Time to Grow Something

In response to rising gasoline prices, many Americans have chosen to spend more time at home. In addition to slightly reducing demand for gasoline, it presents an opportunity for that “quality time” so many wealth-seeking experts told us in the last decade would fix our family woes. But other things are keeping us at home too.

Grocery bills are rising, but so are restaurant prices. Food costs are helping Americans to decide to eat at home a little more. Some folks say that might be good for our waistlines, but that’s more of a stupid comment than a solution-oriented discussion.

We’re in trouble.

As oil prices sky-rocket, it is producing a cascading effect into everything else we buy.

Petroleum price increases the costs for transportation, packaging, and processing every consumer good we use–including food. Global food prices are just starting to show the systemic influence of high oil prices. This will affect all the nations.

Even in times of feast for Americans, food shortages are all over the world. Americans have a long history of trying to feed the world out of our charity-mindedness. However as Americans feel the crunch of oil and food based inflation, the shortages around the world will increase. When the crunch hits America hard enough, our charitable givings will slow and maybe decrease, who knows–maybe even stop.

People will starve.

Before they starve, they will seek food using all means available to them. They will riot, loot, kill and even form organized raids into other communities. Some nations will go to war. For food. Then the people will suffer from starvation and war.

America will feel an obligation to do something about the wars. It will take a while before we learn to just watch the other folks around the world kill themselves while we try to balance our budget. Thankfully, we’re not at that point yet.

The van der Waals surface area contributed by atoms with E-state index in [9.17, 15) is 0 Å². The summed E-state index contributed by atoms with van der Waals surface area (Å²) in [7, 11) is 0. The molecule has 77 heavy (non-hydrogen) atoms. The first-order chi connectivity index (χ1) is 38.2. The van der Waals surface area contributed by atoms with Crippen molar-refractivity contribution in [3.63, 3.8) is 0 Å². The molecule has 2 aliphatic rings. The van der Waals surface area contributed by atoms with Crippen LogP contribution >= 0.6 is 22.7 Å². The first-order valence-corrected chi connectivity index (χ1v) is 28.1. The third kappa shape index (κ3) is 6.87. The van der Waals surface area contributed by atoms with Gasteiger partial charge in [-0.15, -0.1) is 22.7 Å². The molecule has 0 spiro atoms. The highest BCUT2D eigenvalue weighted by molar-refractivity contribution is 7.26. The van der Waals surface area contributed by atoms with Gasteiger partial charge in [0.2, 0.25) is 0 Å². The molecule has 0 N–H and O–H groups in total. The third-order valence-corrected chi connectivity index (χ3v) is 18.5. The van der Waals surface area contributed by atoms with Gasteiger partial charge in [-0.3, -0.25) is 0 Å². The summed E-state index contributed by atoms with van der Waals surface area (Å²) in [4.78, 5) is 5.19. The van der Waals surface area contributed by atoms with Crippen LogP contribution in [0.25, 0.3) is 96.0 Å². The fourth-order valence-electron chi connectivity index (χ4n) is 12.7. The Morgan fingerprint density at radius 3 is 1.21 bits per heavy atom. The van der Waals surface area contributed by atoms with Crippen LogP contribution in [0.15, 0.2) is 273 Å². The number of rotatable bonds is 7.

Some have argued that the solution to the food problem is just to grow more food. Sounds simple enough, but that takes energy. Increased energy demands will drive the price of oil higher, making everything, including food, cost more. We really can’t fix this problem until we fix the energy problem.

Interestingly, one solution is to use a portion of our food supply to make biofuels. Using grain that would normally feed cattle to stretch petroleum reserves causes the price of grain and then of beef to rise. At the same time, transportation and processing costs increase because the cost of oil continues to climb.

Billions or maybe even trillions of barrels of oil lay under a frozen north, hidden in shale, or off the coast of the United States. The American government has rules and laws in place that prevent the harvesting of those energy resources. Well, at least it prevents US oil companies from drilling there. The 36 Cuban oil wells operated by Chinese oil companies as close as 50 miles off the coast of Florida will not extract oil fast enough to stop the starvations that will probably happen within the next few years.

All this sounds a little like a well-meaning man trying to survive the winter in a forest. He doesn’t want to hurt the trees because his teacher told him in the third-grade that trees are people too. So he burns his coat to stay warm for a while. Eventually he faces the winter cold without a coat or a fire. He is then faced with the choice of freezing or growing a brain.

We need to grow a brain.

It just makes sense.

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